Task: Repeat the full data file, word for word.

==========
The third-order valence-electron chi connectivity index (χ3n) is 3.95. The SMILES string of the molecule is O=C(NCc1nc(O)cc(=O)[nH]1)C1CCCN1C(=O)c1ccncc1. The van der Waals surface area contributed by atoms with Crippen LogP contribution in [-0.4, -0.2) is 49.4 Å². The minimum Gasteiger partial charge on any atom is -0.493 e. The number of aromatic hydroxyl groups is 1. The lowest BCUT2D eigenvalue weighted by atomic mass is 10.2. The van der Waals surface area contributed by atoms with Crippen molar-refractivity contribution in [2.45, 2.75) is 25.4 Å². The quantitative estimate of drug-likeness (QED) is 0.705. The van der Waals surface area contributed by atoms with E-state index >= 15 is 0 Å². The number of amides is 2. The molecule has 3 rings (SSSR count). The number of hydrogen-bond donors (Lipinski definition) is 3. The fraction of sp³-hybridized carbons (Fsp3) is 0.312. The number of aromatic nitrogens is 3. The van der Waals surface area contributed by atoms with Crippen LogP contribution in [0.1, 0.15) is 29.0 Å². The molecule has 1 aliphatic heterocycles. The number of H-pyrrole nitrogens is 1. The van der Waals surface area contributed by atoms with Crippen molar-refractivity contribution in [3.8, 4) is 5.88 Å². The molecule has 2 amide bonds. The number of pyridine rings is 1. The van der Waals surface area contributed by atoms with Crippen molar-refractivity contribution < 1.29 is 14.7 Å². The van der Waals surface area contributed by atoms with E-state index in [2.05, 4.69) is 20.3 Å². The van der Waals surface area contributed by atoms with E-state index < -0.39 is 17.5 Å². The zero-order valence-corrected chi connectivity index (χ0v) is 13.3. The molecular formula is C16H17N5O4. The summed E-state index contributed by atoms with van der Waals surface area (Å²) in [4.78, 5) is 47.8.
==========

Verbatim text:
The third-order valence-electron chi connectivity index (χ3n) is 3.95. The SMILES string of the molecule is O=C(NCc1nc(O)cc(=O)[nH]1)C1CCCN1C(=O)c1ccncc1. The van der Waals surface area contributed by atoms with Crippen LogP contribution in [-0.4, -0.2) is 49.4 Å². The minimum Gasteiger partial charge on any atom is -0.493 e. The number of aromatic hydroxyl groups is 1. The lowest BCUT2D eigenvalue weighted by atomic mass is 10.2. The van der Waals surface area contributed by atoms with Crippen molar-refractivity contribution in [2.45, 2.75) is 25.4 Å². The quantitative estimate of drug-likeness (QED) is 0.705. The van der Waals surface area contributed by atoms with E-state index >= 15 is 0 Å². The number of amides is 2. The molecule has 3 rings (SSSR count). The number of hydrogen-bond donors (Lipinski definition) is 3. The fraction of sp³-hybridized carbons (Fsp3) is 0.312. The number of aromatic nitrogens is 3. The van der Waals surface area contributed by atoms with Crippen LogP contribution in [0.1, 0.15) is 29.0 Å². The molecule has 1 aliphatic heterocycles. The number of H-pyrrole nitrogens is 1. The van der Waals surface area contributed by atoms with Crippen molar-refractivity contribution in [3.8, 4) is 5.88 Å². The molecule has 2 amide bonds. The number of pyridine rings is 1. The van der Waals surface area contributed by atoms with Crippen molar-refractivity contribution < 1.29 is 14.7 Å². The van der Waals surface area contributed by atoms with E-state index in [2.05, 4.69) is 20.3 Å². The van der Waals surface area contributed by atoms with E-state index < -0.39 is 17.5 Å². The zero-order valence-corrected chi connectivity index (χ0v) is 13.3. The molecular formula is C16H17N5O4. The summed E-state index contributed by atoms with van der Waals surface area (Å²) in [4.78, 5) is 47.8.